The NSA is Still Wiretapping. And We’re Surprised?

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Thursday, April 16, 2009 at 11:16 am

I hate to say it, but, I told you so

Just the other day, when I was writing about the case of Jewel v. NSA (and responding to the Columbia Journalism Review’s criticism that no one was covering this important case about warrantless wiretapping), I remarked that while everyone’s been up in arms about the Obama administration’s claiming the case should be dismissed because it would reveal “state secrets” — the same argument the Justice Department has made repeatedly in previous cases alleging illegal wiretapping and abusive interrogation programs — no one seemed to notice that the Jewel case charges that the wiretapping program is still going on.

Here’s a quote from the government’s brief asking the federal court to dismiss the case:

Plaintiffs in this action allege that the Government, through the National Security Agency (“NSA”), is undertaking an “illegal and unconstitutional dragnet communications surveillance in concert with major telecommunications companies,” and that NSA has indiscriminately intercepted the content of communications, as well as the communications records, of millions of ordinary Americans.

Interestingly, nowhere in its brief does the government deny that.  It just argues vehemently that the court should dismiss the case.

So should we really be all that surprised that, as James Risen and Eric Lichtblau report in The New York Times today, the charges may turn out to be true?

As Spencer’s already mentioned, Sen. Dianne Feinstein (D-Calif) and the Senate Intelligence Committee today promised to investigate. They might want to call the Electronic Frontier Foundation and their clients in the Jewel case as witnesses.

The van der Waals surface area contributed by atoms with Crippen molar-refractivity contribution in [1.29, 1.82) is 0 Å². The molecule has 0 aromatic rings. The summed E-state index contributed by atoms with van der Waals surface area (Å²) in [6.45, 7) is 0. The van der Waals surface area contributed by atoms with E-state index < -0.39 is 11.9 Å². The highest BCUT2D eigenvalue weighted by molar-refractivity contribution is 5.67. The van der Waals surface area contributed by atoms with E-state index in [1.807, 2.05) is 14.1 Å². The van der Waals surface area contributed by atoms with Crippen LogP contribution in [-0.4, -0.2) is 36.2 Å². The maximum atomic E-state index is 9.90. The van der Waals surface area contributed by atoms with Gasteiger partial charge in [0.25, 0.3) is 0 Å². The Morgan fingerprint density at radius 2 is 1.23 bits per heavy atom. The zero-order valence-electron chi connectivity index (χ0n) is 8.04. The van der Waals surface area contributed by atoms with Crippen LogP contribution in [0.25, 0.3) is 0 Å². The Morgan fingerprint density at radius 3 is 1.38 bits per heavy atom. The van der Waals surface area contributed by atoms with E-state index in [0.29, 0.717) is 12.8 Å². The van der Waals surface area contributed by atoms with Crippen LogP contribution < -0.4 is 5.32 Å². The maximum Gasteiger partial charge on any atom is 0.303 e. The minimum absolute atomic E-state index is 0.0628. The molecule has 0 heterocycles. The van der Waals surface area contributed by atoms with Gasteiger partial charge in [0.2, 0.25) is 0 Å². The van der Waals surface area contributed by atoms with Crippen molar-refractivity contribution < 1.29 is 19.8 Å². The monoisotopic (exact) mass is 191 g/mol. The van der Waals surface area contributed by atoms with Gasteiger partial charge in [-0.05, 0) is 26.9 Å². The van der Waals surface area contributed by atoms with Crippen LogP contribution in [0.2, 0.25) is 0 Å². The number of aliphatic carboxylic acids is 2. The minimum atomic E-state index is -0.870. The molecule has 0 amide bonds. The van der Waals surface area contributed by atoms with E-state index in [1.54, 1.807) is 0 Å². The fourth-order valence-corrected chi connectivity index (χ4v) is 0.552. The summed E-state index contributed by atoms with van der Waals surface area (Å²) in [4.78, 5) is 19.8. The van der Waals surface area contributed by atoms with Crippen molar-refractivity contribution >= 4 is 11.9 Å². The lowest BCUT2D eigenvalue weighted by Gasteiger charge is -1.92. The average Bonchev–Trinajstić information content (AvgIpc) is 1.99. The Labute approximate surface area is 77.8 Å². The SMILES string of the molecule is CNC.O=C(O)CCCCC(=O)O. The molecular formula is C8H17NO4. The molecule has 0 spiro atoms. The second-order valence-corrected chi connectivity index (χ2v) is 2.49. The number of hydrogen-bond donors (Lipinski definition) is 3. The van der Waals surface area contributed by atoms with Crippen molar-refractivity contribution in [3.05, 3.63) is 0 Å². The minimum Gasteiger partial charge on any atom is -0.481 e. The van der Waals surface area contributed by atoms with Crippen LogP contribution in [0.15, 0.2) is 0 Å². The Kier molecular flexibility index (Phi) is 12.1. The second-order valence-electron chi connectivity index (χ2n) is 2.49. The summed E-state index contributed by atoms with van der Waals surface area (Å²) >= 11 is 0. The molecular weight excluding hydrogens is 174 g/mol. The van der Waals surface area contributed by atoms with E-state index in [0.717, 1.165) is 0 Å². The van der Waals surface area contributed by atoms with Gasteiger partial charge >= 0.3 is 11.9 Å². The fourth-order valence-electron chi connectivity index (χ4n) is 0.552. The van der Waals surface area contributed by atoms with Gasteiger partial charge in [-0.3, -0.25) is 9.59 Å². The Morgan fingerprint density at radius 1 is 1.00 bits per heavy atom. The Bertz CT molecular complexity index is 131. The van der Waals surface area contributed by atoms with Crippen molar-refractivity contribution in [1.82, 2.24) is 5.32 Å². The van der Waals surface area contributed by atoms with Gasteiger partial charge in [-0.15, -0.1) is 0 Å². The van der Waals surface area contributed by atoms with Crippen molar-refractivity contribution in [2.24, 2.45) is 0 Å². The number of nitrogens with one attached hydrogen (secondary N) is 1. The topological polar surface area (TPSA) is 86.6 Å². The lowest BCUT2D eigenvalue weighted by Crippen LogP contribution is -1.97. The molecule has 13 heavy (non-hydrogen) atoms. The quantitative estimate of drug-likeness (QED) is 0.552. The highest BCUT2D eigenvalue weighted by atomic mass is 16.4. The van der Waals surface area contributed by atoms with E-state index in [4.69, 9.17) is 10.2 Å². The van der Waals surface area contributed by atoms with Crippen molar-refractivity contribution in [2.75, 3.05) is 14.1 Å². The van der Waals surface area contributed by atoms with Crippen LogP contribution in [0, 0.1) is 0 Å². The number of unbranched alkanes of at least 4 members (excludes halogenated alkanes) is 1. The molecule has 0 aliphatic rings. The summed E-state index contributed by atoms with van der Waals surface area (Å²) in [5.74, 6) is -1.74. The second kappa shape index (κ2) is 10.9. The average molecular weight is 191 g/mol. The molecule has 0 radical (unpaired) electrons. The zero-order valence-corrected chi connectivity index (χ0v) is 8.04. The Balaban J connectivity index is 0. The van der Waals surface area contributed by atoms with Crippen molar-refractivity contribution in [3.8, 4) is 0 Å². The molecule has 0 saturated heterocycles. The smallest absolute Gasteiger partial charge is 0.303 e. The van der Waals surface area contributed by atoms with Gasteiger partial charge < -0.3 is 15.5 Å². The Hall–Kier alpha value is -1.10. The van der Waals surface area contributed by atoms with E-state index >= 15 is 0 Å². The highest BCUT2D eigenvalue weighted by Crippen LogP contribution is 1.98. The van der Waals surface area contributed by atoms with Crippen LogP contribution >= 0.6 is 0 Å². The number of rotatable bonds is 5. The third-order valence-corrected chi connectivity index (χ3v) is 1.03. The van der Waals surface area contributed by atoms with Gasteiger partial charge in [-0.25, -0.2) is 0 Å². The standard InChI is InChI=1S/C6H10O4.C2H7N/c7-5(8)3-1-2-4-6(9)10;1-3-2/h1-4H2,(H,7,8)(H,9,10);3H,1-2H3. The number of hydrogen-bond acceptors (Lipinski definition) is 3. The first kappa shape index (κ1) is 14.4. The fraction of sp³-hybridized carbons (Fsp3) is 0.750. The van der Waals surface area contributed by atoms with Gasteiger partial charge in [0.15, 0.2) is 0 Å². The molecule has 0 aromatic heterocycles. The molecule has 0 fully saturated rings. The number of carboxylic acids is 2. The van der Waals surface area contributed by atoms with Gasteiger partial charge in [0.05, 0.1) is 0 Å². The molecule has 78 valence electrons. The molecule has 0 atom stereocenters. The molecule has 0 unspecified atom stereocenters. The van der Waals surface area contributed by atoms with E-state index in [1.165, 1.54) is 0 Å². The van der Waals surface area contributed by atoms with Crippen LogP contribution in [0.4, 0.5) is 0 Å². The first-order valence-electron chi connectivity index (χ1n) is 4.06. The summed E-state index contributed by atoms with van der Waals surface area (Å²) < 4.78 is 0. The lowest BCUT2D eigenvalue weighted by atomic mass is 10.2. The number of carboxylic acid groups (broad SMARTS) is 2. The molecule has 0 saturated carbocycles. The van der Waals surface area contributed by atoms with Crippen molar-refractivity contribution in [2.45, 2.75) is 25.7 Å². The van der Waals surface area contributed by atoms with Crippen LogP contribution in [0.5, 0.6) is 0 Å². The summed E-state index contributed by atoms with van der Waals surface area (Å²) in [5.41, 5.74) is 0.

Comments

3 Comments

Gordon Priest
Comment posted April 16, 2009 @ 10:12 am

The legacy of Bush has been government by FIAT rather than by law. If Obama is to continue this practice then nothing has changed, but if the government is proved to have broken or otherwise violated the law or its intent, then this becomes law and it will be much harder for the likes of Bush to exercise power by FIAT.


Eric
Comment posted April 16, 2009 @ 8:37 pm

This should be no surprise to anyone, seeing as how the same people are exercising power in the current administration as exercised it in past ones. There have been no real changes in policy since Obama took center stage. Except, of course, for a further denuding of our civil liberties (almost all of which have their foundation in administrations that ended more than 20 years). The thing is that no one wants to find out what the real history of these politics is, they simply want to blame the politicians on the other side of the fence from them.

While people still allow themselves to be fooled by a false dichotomy centered around a few polarizing issues (healthcare, gay marriage, abortion), nothing will get solved.


Eric
Comment posted April 17, 2009 @ 3:37 am

This should be no surprise to anyone, seeing as how the same people are exercising power in the current administration as exercised it in past ones. There have been no real changes in policy since Obama took center stage. Except, of course, for a further denuding of our civil liberties (almost all of which have their foundation in administrations that ended more than 20 years). The thing is that no one wants to find out what the real history of these politics is, they simply want to blame the politicians on the other side of the fence from them.

While people still allow themselves to be fooled by a false dichotomy centered around a few polarizing issues (healthcare, gay marriage, abortion), nothing will get solved.


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